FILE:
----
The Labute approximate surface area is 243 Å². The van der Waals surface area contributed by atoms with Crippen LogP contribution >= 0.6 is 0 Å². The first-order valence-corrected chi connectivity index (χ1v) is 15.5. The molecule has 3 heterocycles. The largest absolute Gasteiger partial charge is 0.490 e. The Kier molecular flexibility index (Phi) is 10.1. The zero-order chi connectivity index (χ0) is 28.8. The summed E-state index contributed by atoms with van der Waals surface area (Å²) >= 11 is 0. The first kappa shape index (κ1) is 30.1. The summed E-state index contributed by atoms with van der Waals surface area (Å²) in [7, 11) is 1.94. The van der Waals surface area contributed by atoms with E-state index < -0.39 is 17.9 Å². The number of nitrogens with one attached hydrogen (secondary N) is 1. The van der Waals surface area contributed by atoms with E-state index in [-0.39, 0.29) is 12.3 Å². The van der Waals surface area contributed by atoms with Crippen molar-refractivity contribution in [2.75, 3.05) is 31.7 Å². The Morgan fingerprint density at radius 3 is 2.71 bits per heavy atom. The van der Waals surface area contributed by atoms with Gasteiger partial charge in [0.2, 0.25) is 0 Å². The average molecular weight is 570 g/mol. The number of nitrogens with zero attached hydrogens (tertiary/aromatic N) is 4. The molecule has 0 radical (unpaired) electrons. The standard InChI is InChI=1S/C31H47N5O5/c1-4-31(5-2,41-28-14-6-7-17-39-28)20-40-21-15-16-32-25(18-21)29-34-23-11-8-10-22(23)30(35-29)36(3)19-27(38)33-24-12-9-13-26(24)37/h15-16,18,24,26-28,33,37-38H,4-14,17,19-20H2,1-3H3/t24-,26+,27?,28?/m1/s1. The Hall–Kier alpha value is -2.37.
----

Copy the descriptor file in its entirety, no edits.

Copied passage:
The Labute approximate surface area is 243 Å². The van der Waals surface area contributed by atoms with Crippen LogP contribution >= 0.6 is 0 Å². The first-order valence-corrected chi connectivity index (χ1v) is 15.5. The molecule has 3 heterocycles. The largest absolute Gasteiger partial charge is 0.490 e. The Kier molecular flexibility index (Phi) is 10.1. The zero-order chi connectivity index (χ0) is 28.8. The summed E-state index contributed by atoms with van der Waals surface area (Å²) >= 11 is 0. The first kappa shape index (κ1) is 30.1. The summed E-state index contributed by atoms with van der Waals surface area (Å²) in [7, 11) is 1.94. The van der Waals surface area contributed by atoms with E-state index < -0.39 is 17.9 Å². The number of nitrogens with one attached hydrogen (secondary N) is 1. The van der Waals surface area contributed by atoms with E-state index in [-0.39, 0.29) is 12.3 Å². The van der Waals surface area contributed by atoms with Crippen molar-refractivity contribution in [2.75, 3.05) is 31.7 Å². The Morgan fingerprint density at radius 3 is 2.71 bits per heavy atom. The van der Waals surface area contributed by atoms with Gasteiger partial charge in [0.2, 0.25) is 0 Å². The average molecular weight is 570 g/mol. The number of nitrogens with zero attached hydrogens (tertiary/aromatic N) is 4. The molecule has 0 radical (unpaired) electrons. The standard InChI is InChI=1S/C31H47N5O5/c1-4-31(5-2,41-28-14-6-7-17-39-28)20-40-21-15-16-32-25(18-21)29-34-23-11-8-10-22(23)30(35-29)36(3)19-27(38)33-24-12-9-13-26(24)37/h15-16,18,24,26-28,33,37-38H,4-14,17,19-20H2,1-3H3/t24-,26+,27?,28?/m1/s1. The Hall–Kier alpha value is -2.37.